One and a half minutes after administration of the neuromuscular blocking drug, direct laryngoscopy for the Cormack–Lehane classification was performed to assess ease or difficulty of intubation. According to patient randomisation, one of the devices was inserted. The size of the laryngeal mask was chosen according to the patient's weight and in conformity with the manufacturer's recommendations. In order to make insertion easier and less traumatic, the airways were lubricated with a lidocain gel. Insertion was accomplished with the patient's head in a neutral or light sniffing position. Successful placement was confirmed by the presence of bilateral chest wall movement and the occurrence of a square wave trace on the capnograph during manual ventilation. Quality of ventilation with the airway was classified on a scale from 1 (excellent ventilation, perfect seal), to 2 (good ventilation, small leakage), to 3 (inadequate ventilation, negative capnography, reposition necessary). Then, the tracheal tube was slowly inserted through the device with the tube connected to the respirator system to allow continuation of ventilation. Oesophageal intubation was assumed when the capnographic trace disappeared.14–17 Immediate auscultation of the lungs and the stomach confirmed incorrect position of the tube. In such a case, a thin suction tube was inserted through the tracheal tube and the air was deflated from the stomach before the tube was withdrawn. The patient's head position was optimised and the position of the device was changed (deeper insertion or withdrawal) for a new attempt. After three failed attempts, the procedure was abandoned and a fibreoptic-guided intubation through the LMA was performed. The quality of fibrescope-guided intubations was rated: I (direct access), II (requiring minor corrections), III (difficult), IV (impossible). The devices were then deflated and removed leaving the endotracheal tube in place using the rods supplied by the manufacturers.
For intubation with the Fastrach ILMA, a special, flexible and reusable silicone spiral tube (LMA tube) as recommended and provided by the manufacturer was used. Intubations through the CobraPLUS and the Cookgas air-Q were performed with a regular, disposable polyvinyl chloride (PVC) tube (Rüsch GmbH, Kernen, Germany) in the usual sizes. For removal of the tube, the rod was used.
All study cases were performed in the presence of the study author and an independent and skilful co-investigator.
Because no relevant data on success rates for the new devices have yet been published, no power analysis could be accomplished. Therefore, to estimate group size, χ2-test using GPower V.3.2.1. (http://psycho.uni-duesseldorf.de/aap/projects/gpower/) was performed anticipating a medium-sized effect (w = 0.3) for a significance level of P value less than 0.05. With this estimate, a total number of 172 patients is regarded to be necessary for a power of 95%. Statistical calculations were done with Medcalc (www.medcalc.be). Distribution of data was tested with a Kolmogorov–Smirnov test. Since BMI was normally distributed, the differences between patients intubated with the Fastrach or CobraPlus system were calculated with a Student's t-test and results were presented as mean ± SD. Frequency data were tested for statistical difference with a χ2-test and were presented as absolute values for demographic data and predictors throughout the tables. A P value of less than 0.05 was considered statistically significant.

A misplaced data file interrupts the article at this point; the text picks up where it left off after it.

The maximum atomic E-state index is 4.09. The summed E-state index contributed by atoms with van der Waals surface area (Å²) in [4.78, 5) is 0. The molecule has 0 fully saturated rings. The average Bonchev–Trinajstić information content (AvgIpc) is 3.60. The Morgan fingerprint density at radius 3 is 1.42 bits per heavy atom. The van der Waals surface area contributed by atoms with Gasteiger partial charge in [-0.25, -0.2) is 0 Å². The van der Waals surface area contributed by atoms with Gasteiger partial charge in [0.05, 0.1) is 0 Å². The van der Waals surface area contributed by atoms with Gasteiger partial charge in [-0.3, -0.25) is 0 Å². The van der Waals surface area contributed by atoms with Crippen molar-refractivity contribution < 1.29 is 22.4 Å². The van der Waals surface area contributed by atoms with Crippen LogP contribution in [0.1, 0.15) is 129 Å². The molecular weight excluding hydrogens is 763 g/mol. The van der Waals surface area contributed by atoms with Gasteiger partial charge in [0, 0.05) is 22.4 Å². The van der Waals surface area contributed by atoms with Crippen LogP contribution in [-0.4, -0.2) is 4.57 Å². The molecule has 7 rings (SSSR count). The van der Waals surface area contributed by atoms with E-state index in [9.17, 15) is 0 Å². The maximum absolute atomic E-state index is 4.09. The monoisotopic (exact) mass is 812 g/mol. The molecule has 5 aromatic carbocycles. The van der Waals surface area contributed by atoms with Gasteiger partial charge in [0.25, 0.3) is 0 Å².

One hundred and eighty patients were randomised into three equally sized groups (n = 60). A CONSORT flow chart is shown in Fig. 1. Demographic data, BMI, Mallampati score, thyromental distance, interincisor gap and Cormack–Lehane classification between groups were comparable and are shown in Tables 1 and 2.
The quality of ventilation was excellent in most patients in all study groups. In the CobraPLUS group, a slight reposition (2) of the device was necessary in three patients (5%), in 95% we found excellent conditions (1). Only two patients from the Cookgas air-Q and the Fastrach group needed a correction of the mask (2), 97% were rated excellent (1).
Blind intubation through the CobraPLUS was successful in 28 patients (47%) and failed in 32 (53%). With the Cookgas air-Q, 34 blind intubations (57%) were successful and 26 (43%) failed. The Fastrach group had a success rate of 95% (n = 57), although the intubating procedure had to be repeated for a second or third try (up/down and Chandy manoeuvres) in seven patients (12%). Sex (P = 0.942), age (P = 0.481) and BMI (P = 0.429) had no influence on the success of blind intubation.